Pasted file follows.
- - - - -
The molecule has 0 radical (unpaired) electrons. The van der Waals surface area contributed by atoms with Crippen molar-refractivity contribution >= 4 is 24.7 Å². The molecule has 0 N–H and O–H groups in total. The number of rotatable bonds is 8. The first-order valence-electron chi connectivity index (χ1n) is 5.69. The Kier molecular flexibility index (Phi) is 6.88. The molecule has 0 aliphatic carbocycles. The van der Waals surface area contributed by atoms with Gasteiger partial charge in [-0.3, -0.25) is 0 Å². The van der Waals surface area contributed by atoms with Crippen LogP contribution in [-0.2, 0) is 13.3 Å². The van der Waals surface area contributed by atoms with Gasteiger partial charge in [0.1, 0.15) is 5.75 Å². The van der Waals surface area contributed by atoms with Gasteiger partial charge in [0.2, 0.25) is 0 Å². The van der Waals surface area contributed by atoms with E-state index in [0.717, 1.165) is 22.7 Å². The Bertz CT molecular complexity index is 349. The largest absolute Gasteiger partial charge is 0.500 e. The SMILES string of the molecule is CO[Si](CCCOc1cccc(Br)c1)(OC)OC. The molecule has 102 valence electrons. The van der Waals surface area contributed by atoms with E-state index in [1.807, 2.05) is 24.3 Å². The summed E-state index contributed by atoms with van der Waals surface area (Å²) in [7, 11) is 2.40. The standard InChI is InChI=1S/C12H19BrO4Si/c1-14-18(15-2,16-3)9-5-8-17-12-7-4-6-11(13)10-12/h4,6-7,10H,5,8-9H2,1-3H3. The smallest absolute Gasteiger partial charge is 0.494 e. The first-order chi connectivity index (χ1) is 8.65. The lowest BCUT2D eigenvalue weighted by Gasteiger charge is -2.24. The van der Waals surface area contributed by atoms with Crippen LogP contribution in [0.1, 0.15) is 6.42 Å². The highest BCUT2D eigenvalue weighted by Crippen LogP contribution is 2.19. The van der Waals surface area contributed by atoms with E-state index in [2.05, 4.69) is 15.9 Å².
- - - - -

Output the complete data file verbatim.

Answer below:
The molecule has 0 radical (unpaired) electrons. The van der Waals surface area contributed by atoms with Crippen molar-refractivity contribution >= 4 is 24.7 Å². The molecule has 0 N–H and O–H groups in total. The number of rotatable bonds is 8. The first-order valence-electron chi connectivity index (χ1n) is 5.69. The Kier molecular flexibility index (Phi) is 6.88. The molecule has 0 aliphatic carbocycles. The van der Waals surface area contributed by atoms with Gasteiger partial charge in [-0.3, -0.25) is 0 Å². The van der Waals surface area contributed by atoms with Crippen LogP contribution in [-0.2, 0) is 13.3 Å². The van der Waals surface area contributed by atoms with Gasteiger partial charge in [0.1, 0.15) is 5.75 Å². The van der Waals surface area contributed by atoms with Gasteiger partial charge in [0.2, 0.25) is 0 Å². The van der Waals surface area contributed by atoms with E-state index in [0.717, 1.165) is 22.7 Å². The Bertz CT molecular complexity index is 349. The largest absolute Gasteiger partial charge is 0.500 e. The SMILES string of the molecule is CO[Si](CCCOc1cccc(Br)c1)(OC)OC. The molecule has 102 valence electrons. The van der Waals surface area contributed by atoms with E-state index in [1.807, 2.05) is 24.3 Å². The summed E-state index contributed by atoms with van der Waals surface area (Å²) in [7, 11) is 2.40. The standard InChI is InChI=1S/C12H19BrO4Si/c1-14-18(15-2,16-3)9-5-8-17-12-7-4-6-11(13)10-12/h4,6-7,10H,5,8-9H2,1-3H3. The smallest absolute Gasteiger partial charge is 0.494 e. The first-order chi connectivity index (χ1) is 8.65. The lowest BCUT2D eigenvalue weighted by Gasteiger charge is -2.24. The van der Waals surface area contributed by atoms with Crippen LogP contribution in [0.1, 0.15) is 6.42 Å². The highest BCUT2D eigenvalue weighted by Crippen LogP contribution is 2.19. The van der Waals surface area contributed by atoms with E-state index in [2.05, 4.69) is 15.9 Å².